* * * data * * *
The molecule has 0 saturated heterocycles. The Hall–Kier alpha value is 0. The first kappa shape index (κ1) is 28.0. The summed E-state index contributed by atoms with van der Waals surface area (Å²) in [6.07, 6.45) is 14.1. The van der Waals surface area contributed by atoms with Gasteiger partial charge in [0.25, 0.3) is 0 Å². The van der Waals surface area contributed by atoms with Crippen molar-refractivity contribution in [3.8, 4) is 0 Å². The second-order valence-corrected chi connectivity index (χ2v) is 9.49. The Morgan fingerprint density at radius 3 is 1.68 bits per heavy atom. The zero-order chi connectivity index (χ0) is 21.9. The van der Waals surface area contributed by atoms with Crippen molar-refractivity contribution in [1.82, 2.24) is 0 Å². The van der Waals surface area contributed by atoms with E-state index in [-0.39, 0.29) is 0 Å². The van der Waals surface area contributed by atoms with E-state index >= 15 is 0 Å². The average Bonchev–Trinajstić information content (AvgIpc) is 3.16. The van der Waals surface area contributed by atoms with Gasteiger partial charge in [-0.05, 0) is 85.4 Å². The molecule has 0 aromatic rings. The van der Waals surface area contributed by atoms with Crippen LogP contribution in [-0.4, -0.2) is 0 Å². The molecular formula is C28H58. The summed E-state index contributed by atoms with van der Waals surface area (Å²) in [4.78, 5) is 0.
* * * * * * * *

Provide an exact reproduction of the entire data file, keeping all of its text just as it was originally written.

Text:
The molecule has 0 saturated heterocycles. The Hall–Kier alpha value is 0. The first kappa shape index (κ1) is 28.0. The summed E-state index contributed by atoms with van der Waals surface area (Å²) in [6.07, 6.45) is 14.1. The van der Waals surface area contributed by atoms with Gasteiger partial charge in [0.25, 0.3) is 0 Å². The van der Waals surface area contributed by atoms with Crippen molar-refractivity contribution in [3.8, 4) is 0 Å². The second-order valence-corrected chi connectivity index (χ2v) is 9.49. The Morgan fingerprint density at radius 3 is 1.68 bits per heavy atom. The zero-order chi connectivity index (χ0) is 21.9. The van der Waals surface area contributed by atoms with Crippen molar-refractivity contribution in [1.82, 2.24) is 0 Å². The van der Waals surface area contributed by atoms with E-state index in [-0.39, 0.29) is 0 Å². The van der Waals surface area contributed by atoms with E-state index >= 15 is 0 Å². The average Bonchev–Trinajstić information content (AvgIpc) is 3.16. The van der Waals surface area contributed by atoms with Gasteiger partial charge in [-0.05, 0) is 85.4 Å². The molecule has 0 aromatic rings. The van der Waals surface area contributed by atoms with Crippen LogP contribution in [-0.4, -0.2) is 0 Å². The molecular formula is C28H58. The summed E-state index contributed by atoms with van der Waals surface area (Å²) in [4.78, 5) is 0.